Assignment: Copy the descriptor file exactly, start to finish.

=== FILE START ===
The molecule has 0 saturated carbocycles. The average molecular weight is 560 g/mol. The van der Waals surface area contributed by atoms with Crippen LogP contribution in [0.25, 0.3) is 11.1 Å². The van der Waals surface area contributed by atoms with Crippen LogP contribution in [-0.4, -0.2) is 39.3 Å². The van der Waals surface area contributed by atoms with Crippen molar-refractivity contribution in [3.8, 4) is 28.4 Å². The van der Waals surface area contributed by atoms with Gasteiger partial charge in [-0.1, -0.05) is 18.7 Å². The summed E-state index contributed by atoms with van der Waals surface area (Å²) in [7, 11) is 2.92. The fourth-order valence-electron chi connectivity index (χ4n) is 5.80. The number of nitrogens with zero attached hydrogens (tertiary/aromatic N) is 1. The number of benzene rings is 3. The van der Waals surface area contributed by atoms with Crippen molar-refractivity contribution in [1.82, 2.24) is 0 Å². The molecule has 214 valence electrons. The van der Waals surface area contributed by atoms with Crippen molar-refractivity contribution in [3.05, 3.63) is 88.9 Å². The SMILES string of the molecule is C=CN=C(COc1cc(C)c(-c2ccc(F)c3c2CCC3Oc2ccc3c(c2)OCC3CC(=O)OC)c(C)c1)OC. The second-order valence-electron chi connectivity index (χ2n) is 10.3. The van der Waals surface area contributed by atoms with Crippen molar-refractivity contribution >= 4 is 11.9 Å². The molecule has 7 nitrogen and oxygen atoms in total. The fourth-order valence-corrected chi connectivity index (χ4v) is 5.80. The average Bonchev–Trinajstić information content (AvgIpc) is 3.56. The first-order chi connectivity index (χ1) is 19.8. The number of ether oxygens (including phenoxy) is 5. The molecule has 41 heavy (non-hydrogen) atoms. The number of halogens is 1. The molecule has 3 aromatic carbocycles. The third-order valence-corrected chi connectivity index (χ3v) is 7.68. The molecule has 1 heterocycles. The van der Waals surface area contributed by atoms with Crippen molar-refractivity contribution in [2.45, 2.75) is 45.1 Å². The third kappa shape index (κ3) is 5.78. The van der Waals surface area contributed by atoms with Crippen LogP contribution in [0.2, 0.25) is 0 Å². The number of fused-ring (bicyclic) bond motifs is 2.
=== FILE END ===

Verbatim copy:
The molecule has 0 saturated carbocycles. The average molecular weight is 560 g/mol. The van der Waals surface area contributed by atoms with Crippen LogP contribution in [0.25, 0.3) is 11.1 Å². The van der Waals surface area contributed by atoms with Crippen LogP contribution in [-0.4, -0.2) is 39.3 Å². The van der Waals surface area contributed by atoms with Crippen molar-refractivity contribution in [3.8, 4) is 28.4 Å². The van der Waals surface area contributed by atoms with Gasteiger partial charge in [-0.1, -0.05) is 18.7 Å². The summed E-state index contributed by atoms with van der Waals surface area (Å²) in [7, 11) is 2.92. The fourth-order valence-electron chi connectivity index (χ4n) is 5.80. The number of nitrogens with zero attached hydrogens (tertiary/aromatic N) is 1. The number of benzene rings is 3. The van der Waals surface area contributed by atoms with Crippen molar-refractivity contribution in [1.82, 2.24) is 0 Å². The molecule has 214 valence electrons. The van der Waals surface area contributed by atoms with Crippen molar-refractivity contribution in [3.05, 3.63) is 88.9 Å². The SMILES string of the molecule is C=CN=C(COc1cc(C)c(-c2ccc(F)c3c2CCC3Oc2ccc3c(c2)OCC3CC(=O)OC)c(C)c1)OC. The second-order valence-electron chi connectivity index (χ2n) is 10.3. The van der Waals surface area contributed by atoms with Crippen molar-refractivity contribution >= 4 is 11.9 Å². The molecule has 7 nitrogen and oxygen atoms in total. The fourth-order valence-corrected chi connectivity index (χ4v) is 5.80. The average Bonchev–Trinajstić information content (AvgIpc) is 3.56. The first-order chi connectivity index (χ1) is 19.8. The number of ether oxygens (including phenoxy) is 5. The molecule has 41 heavy (non-hydrogen) atoms. The number of halogens is 1. The molecule has 3 aromatic carbocycles. The third-order valence-corrected chi connectivity index (χ3v) is 7.68. The molecule has 1 heterocycles. The van der Waals surface area contributed by atoms with Crippen molar-refractivity contribution in [2.45, 2.75) is 45.1 Å². The third kappa shape index (κ3) is 5.78. The van der Waals surface area contributed by atoms with Crippen LogP contribution in [0.2, 0.25) is 0 Å². The number of fused-ring (bicyclic) bond motifs is 2.